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Even cheaper Chinese steel could kill ArcelorMittal. Does Pretoria care?
Before interviewing him on the ArcelorMittal interim results, CEO Paul O’Flaherty agreed with a suggestion that he may have jumped from the frying pan into the fire. O’Flaherty was previously financial director at Eskom. Tough as life must be at SA’s embattled electricity utility right now, compared with his new job, life there was a breeze compared with running SA’s biggest steel company. O’Flaherty has warned that ArcelorMittal is teetering and that without import duties on certain types of steel, Chinese dumping will his company to retrench half its 13 500 employees. That call has become even more urgent after the Chinese yuan dropped 3.5% in the past two days following Beijing’s official devaluation of its currency. In our interview yesterday where he updated his 2030 scenario, Jakkie Cilliers of the ISS argued that SA’s political love affair with the Asian giant is a mistake: “China cares only for China,” he opined, “South Africa should realise it needs to look after itself.” Fighting the steel dumping would be a start. – Alec Hogg
By Martin Ritchie
(Bloomberg) — It’s just what global producers of steel and aluminum didn’t need: a yuan devaluation that make the flood of exports from the world’s biggest producer even cheaper.
China’s shipments of steel and aluminum, used in everything from fridges to skyscrapers, surged to a record this year as the slowing economy left a domestic surplus with nowhere else to go. The surprise move by the central bank, which left the yuan heading for the biggest two-day slump in 21 years, make the products cheaper still, threatening more pain for world rivals struggling with lower prices.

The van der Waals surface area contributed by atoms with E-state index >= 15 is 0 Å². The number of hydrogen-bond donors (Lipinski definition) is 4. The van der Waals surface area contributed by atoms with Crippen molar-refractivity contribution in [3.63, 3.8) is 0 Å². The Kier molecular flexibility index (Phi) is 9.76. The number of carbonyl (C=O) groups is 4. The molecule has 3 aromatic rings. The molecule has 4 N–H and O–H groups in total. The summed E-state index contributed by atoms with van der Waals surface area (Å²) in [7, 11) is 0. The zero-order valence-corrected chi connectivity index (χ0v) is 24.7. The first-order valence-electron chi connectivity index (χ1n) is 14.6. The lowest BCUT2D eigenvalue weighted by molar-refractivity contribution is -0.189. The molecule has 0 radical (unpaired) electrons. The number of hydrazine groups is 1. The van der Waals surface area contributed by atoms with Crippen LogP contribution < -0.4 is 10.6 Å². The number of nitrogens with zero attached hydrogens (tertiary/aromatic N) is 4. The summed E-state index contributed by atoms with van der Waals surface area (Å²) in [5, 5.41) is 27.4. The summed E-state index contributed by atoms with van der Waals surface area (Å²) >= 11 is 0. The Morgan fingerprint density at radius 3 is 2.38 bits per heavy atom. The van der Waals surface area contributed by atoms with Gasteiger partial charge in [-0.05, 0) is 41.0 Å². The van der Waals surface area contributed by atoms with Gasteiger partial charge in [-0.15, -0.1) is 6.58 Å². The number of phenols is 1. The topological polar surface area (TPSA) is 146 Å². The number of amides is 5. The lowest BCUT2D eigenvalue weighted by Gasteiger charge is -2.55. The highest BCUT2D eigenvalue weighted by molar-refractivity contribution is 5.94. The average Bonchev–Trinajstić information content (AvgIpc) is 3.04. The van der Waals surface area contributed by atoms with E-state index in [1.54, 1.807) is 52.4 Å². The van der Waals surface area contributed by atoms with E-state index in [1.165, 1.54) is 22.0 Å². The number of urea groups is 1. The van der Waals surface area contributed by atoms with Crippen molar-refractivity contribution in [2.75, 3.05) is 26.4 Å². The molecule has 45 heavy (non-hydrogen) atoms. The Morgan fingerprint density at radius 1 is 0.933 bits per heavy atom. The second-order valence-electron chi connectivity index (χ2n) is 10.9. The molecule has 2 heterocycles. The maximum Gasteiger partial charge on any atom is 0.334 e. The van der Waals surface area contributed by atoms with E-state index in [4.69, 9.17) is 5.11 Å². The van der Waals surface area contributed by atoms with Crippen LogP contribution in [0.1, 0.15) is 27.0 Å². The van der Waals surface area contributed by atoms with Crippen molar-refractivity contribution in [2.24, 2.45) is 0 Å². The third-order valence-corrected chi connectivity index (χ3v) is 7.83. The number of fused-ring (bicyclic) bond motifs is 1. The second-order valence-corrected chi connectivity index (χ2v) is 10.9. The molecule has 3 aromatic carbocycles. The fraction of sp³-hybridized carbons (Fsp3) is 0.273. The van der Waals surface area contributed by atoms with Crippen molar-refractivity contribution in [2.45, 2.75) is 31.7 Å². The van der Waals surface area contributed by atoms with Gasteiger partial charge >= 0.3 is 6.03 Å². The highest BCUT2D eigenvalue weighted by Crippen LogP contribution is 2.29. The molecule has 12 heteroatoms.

Chinese exports are “causing a disturbance in the entire pricing and also the overall supply and demand dynamics in the international market,” said Seshagiri Rao, chief financial officer at JSW Steel Ltd, India’s third-biggest steelmaker. “We are already seeing a lot of trade actions by various countries. In my view this will further create problems for the industry.”
The central bank’s devaluation of the yuan has sparked fears of an Asian currency war and damped bets the Federal Reserve will raise interest rates in September. The yuan fell 1.4 percent to 6.4105 per dollar as of 9:59 a.m. in Shanghai on Wednesday, after sliding 1.8 percent a day earlier.
Steel shipments surged 27 percent to 62.13 million metric tons in the first seven months of the year, the highest ever for the period, data compiled by Bloomberg show. Exports were about the same as output in Japan, the world’s second-biggest producer, according to World Steel Association data. Aluminum sales rose 28 percent to 2.87 million tons, customs data show.